Hi Bob, As far as I'm aware, SSI benefits do not change after retirement age. They are still reviewed yearly and adjusted as needed.

I received a letter today stating that my disability was changing to full retirement...Amount is the same but they said I will receive my January money in FEB! Why won't I get a check this month? No one ever said I'd go a month without a check...and right after the holidays...Is this really the way they do things?

I have the same question! I got the same letter for my father. Did you call and get clarification? I went online and we started an account for him and it says he is getting paid in January. But the letter seems like he will not get a check until Feb. Ugg! Wondering if you called and clarified. It is on my to-do list next week, work is too busy for me to take the time today. Thanks!

Hi... I am getting SSDI, and am age 61. Wife is same age. What happens when SHE turns 62: Can she collect early? How is it calculated? She would probably want to collect the "spousal" benefit, which would probably be higher than her own benefit. Thank you

Hi Alan, If your wife begins collecting her retirement early, she will receive a percentage less than she would have if she waited till her full retirement age. If she's turning 62, I believe she'd receive 75% of her full benefits.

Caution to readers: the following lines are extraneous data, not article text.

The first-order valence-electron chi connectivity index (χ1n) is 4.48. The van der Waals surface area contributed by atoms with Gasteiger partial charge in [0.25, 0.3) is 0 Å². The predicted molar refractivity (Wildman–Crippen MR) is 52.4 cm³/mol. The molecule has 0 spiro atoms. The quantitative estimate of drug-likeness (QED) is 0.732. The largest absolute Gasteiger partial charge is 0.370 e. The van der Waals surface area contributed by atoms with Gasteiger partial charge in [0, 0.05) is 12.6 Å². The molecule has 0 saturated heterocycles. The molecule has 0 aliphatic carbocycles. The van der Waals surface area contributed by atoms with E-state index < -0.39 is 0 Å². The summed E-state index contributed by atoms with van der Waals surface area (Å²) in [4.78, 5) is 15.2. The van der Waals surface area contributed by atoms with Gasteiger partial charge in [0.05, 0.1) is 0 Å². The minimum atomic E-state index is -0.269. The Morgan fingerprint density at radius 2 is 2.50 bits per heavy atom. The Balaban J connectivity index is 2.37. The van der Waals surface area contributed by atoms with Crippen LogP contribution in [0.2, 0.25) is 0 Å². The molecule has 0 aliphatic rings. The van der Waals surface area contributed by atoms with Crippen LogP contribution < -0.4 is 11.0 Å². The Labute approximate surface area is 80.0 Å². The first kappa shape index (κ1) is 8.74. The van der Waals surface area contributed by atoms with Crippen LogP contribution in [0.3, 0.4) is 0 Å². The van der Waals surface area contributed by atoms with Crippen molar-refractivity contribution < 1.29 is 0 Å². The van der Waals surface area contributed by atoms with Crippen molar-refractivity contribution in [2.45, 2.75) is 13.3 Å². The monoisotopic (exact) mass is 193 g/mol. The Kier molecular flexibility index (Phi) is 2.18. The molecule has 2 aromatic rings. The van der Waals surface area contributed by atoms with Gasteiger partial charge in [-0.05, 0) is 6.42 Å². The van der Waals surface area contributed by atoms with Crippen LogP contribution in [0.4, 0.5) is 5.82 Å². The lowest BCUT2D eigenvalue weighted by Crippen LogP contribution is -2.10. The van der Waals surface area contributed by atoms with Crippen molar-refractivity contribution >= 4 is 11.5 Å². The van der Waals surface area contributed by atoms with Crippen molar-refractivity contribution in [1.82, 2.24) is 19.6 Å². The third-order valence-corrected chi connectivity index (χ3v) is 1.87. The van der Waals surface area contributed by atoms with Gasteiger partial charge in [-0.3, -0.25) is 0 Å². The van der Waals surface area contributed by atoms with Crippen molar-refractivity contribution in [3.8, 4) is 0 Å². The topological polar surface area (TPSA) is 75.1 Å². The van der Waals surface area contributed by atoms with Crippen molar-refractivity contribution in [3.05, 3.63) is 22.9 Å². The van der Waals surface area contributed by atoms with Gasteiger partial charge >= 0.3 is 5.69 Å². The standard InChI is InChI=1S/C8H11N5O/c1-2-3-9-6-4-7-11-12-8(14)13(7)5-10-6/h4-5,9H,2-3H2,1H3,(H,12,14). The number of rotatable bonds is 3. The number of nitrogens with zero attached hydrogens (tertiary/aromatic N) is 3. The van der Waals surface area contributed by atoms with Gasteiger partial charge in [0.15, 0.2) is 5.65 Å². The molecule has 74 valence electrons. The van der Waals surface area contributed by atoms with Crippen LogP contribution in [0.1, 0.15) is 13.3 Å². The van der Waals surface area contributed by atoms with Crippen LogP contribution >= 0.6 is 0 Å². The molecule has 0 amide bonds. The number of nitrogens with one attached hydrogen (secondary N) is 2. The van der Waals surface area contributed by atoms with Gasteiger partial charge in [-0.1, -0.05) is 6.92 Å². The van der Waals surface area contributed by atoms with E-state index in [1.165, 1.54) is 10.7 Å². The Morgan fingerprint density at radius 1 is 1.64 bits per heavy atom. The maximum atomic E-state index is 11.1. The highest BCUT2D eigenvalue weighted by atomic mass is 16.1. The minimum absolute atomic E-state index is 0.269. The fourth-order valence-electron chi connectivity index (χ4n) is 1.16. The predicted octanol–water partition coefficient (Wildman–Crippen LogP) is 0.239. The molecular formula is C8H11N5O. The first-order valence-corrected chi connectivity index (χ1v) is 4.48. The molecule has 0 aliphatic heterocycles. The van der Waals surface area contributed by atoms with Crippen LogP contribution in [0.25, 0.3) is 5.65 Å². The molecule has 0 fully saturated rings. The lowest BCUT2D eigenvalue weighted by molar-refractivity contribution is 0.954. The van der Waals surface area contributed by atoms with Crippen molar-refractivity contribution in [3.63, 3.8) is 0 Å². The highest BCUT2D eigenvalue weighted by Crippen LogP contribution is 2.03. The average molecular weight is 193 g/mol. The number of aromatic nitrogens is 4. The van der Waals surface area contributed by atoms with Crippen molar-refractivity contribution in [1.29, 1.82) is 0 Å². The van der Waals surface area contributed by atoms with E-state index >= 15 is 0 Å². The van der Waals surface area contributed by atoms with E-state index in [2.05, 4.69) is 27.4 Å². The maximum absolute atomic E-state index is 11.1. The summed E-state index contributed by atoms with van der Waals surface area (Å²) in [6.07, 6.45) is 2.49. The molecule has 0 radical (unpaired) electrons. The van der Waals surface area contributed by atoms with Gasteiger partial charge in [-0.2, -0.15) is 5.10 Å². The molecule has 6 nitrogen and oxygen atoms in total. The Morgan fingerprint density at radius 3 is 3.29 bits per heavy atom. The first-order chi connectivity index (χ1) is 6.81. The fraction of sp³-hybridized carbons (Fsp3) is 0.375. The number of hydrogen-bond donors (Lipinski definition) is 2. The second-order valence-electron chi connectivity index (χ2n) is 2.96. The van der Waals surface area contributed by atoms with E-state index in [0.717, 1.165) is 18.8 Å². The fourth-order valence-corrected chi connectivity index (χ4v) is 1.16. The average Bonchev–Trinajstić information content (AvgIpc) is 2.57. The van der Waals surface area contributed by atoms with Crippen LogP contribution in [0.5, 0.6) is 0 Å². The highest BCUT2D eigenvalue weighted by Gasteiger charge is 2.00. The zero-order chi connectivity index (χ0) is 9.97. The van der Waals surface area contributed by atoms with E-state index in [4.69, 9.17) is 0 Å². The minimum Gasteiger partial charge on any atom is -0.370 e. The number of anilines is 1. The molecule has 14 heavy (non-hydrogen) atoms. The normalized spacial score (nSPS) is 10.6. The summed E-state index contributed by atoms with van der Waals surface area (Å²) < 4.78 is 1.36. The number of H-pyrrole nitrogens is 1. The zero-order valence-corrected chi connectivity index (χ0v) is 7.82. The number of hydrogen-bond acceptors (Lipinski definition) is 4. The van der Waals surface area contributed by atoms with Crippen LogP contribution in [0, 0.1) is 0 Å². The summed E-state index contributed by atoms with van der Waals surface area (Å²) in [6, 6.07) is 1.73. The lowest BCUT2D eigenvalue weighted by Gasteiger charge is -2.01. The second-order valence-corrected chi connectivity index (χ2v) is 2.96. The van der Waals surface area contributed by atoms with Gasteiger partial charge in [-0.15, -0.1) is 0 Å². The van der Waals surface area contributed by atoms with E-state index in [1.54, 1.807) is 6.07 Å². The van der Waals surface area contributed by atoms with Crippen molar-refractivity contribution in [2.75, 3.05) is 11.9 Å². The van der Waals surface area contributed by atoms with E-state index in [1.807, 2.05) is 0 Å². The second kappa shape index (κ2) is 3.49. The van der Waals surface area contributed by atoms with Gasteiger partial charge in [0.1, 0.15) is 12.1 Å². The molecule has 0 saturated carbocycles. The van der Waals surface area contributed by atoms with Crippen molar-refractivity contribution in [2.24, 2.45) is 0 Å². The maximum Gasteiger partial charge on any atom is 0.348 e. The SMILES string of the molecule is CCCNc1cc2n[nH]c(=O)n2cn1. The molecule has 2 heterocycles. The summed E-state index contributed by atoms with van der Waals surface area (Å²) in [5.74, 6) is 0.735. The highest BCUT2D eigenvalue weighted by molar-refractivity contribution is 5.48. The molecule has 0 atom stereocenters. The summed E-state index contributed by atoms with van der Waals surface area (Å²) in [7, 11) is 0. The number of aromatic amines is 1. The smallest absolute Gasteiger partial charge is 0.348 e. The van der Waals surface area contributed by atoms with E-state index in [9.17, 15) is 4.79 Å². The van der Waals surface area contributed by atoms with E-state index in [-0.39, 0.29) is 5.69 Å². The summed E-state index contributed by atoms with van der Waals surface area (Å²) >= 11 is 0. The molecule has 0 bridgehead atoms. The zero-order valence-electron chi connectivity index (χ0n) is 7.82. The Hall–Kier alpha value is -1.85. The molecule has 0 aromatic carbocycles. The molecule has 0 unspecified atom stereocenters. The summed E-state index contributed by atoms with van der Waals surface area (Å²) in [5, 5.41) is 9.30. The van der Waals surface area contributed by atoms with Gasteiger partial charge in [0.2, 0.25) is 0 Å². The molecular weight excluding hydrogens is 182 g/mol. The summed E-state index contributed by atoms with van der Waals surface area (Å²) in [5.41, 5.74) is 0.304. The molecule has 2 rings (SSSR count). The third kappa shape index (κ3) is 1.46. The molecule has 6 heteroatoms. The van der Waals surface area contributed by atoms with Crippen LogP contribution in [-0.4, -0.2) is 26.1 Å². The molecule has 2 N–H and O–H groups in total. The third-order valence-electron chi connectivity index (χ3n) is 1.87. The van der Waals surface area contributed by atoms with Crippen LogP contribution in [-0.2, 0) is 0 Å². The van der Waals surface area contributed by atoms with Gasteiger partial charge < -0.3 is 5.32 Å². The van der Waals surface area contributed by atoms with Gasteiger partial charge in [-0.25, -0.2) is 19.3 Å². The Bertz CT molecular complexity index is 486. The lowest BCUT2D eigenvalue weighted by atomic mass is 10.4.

What if a recipient of disability benefits wanted to switch to retirement benefits early at age 62? Though the recipient earned the maximum payments (paid maximum ss taxes in the 1980s) he has been receiving only half of his benefits (since 1998) because of an offset due to workers compensation (which was based on lower salary of job when injured and not based on life time earnings) that is paid in an annuity for his lifetime. If he was switched from disability to retirement even with the 25% loss for starting at 62, he would receive substantially more. How does one apply for this change? Note: problems in workers compensation interpretation in this complicated claim resulted in 6 years of social security litigation (where recipient lost over $45,000 that was rightfully his) in five different federal courts with 4 different lawyers, one of whom (the one who messed up the wording of the insurance settlement) walked away with over $75,000 profit. I finally was able to clear up the problem with just plain logic and lots of copies of laws and doing the math for a judge. So, no, hiring a lawyer is not a possibility.